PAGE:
Pirates moan about getting pirated

Discussion in 'Politics & Ethics of Technology' started by Billy Idol, Apr 29, 2013.

  1. Daozang

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    If you want to talk to me about human decency, have at least the decency to do it without quoting the law.

    You are generalizing. I can only talk about myself. Are you going to go with “It’s the law therefore it’s ethical”?
    Or are you going to reply to a specific case, the one we are discussing, my case?

    Either the tutorial, or the first level .

    I bought every game I played more than the first level or the tutorial. In fact I bought most games I downloaded from a torrent (2012), with Hitman being the only one I didn’t buy.
    And I don’t even know if there is a demo for that thing. But if there is, it’s very likely I’ll get accused of adding to the statistics!

    Are you actually insinuating that I’m doing a disservice to the developing company because I did not like their game, therefore ruining it for the rest?
    Or are we discussing taste? !?

    Since I can only speak for myself, I actually do that. I do many things I don’t have the right to do in order to make my life easier.
    Shit, I must be an awful person!

    I guess that here, I have to explain that I’m mostly a saint, like everybody else, but I’m really bored to get into that right now.
    But mainly I’m not that pretentious.

    I don’t think you’ll find anyone that will argue with you on the legal side of all this.
    But you can’t convince me I’m morally wrong. Sorry.
    And right now, all you have is, “it’s illegal, so you shouldn’t do it”, along with, “what makes you so special”, which I find a bit insulting.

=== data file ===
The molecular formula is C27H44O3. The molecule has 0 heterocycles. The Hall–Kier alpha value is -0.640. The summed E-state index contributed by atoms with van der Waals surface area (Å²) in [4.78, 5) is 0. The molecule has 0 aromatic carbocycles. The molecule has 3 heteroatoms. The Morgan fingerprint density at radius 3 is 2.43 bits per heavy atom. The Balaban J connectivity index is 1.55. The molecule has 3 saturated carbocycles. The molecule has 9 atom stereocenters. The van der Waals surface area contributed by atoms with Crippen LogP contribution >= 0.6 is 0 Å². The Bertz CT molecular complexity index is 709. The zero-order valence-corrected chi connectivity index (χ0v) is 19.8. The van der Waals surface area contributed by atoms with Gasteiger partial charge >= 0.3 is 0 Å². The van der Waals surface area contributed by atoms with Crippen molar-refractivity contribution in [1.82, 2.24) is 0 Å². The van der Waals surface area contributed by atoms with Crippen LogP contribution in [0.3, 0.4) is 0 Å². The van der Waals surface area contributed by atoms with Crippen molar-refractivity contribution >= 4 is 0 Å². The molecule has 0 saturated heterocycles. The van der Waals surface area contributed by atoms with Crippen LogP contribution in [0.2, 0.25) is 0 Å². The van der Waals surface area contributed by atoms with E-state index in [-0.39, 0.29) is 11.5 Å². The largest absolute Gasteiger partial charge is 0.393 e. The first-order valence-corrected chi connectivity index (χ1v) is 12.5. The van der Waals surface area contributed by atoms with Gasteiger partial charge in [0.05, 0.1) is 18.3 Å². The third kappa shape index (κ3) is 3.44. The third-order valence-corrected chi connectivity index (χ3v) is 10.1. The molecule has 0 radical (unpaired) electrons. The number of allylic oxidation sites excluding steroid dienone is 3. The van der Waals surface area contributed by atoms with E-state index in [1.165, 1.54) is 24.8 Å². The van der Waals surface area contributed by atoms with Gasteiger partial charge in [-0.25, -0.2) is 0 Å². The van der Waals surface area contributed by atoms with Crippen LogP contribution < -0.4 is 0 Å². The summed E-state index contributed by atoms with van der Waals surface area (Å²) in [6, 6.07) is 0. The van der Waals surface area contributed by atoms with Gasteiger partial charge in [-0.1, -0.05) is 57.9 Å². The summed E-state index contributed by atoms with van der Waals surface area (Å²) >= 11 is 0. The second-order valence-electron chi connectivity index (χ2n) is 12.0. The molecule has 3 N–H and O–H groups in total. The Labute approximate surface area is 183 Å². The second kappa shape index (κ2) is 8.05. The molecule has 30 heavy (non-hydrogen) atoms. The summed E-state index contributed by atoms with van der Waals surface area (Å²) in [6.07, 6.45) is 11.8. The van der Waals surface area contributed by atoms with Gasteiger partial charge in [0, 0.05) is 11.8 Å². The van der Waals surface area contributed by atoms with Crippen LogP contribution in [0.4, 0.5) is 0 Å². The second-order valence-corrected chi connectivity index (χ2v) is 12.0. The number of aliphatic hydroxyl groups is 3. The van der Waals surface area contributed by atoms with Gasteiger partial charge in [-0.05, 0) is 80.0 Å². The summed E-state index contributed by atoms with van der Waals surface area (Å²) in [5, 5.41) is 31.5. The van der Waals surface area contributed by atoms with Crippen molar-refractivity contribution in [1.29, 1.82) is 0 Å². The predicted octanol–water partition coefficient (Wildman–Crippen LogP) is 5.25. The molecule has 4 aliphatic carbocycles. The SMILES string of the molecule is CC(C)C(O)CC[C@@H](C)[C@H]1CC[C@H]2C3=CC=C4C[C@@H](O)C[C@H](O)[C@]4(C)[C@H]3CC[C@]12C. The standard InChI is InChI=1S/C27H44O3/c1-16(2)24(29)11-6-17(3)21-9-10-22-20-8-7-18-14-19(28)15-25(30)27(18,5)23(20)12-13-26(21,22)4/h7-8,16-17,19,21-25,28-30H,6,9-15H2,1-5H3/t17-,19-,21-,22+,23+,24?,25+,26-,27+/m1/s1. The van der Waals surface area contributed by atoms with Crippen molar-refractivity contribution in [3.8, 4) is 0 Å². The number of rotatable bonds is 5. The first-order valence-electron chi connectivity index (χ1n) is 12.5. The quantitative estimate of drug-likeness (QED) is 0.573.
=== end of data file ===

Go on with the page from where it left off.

Right now, we are discussing me going 1 km faster than the speed limit.
    The problem isn’t that I actually caused damage. It’s an obsessive compulsive fixation with the fact that it’s illegal.
     
  2. 3dilettante

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    There are certain long-term restrictions like hardware compatibility that could merit an argument about a question of an eventual loss of supply if code is not ported every once and a while. That's a little beyond the scope of most arguments.
    Unless they start artificially creating scarcity with things like connection-restricted software or DRM authentication servers, which inject the physical-world obligations some software publishers like to pretend don't exist.

    As far as depreciation goes, I would characterize the economic value of most software or IP as declining over time, particularly if it's something in the entertainment market. A component to the price and demand is hype and novelty, as well as competition from the next best thing.
    This is also why I believe in some form of sunset of DRM and other protections, as the typical case is that the actual loss past a certain point drops below a reasonable threshold, and the benefits of removing artificial scarcity measures become more dominant for existing owners and the public domain.
     
  3. dobwal

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    Pfft. A person willingness to pay for access to content should never depend on morality or empathy.

    And it makes sense that a pirate purchases goods at more regular rate than your average consumer. Pirates often pirate goods of their hobby of choice. Piracy allows you to minimize your investment. If you are gamer who heavily pirates games, taking away your ability to pirate isn't going to force you to adopt normal consumers purchasing rates. More than likely you will up your purchasing rates.

    My wife loved Lime Wire and would regularly download songs. My wife would rather turn on the radio than turn on the TV and she had a pretty extensive CD collection before finding Lime Wire. I deleted the program bought her an iphone and showed her how to use iTunes. She still happily consumes music at a higher rate than most other people even though I removed her ability to pirate.
     
    #83 dobwal, Apr 30, 2013
    Last edited by a moderator: Apr 30, 2013
  4. 3dilettante

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    Both can be involved.
    Laws can be codified in order to constrain unethical behavior. It's not like something that is considered unethical stops being unethical if it becomes unlawful.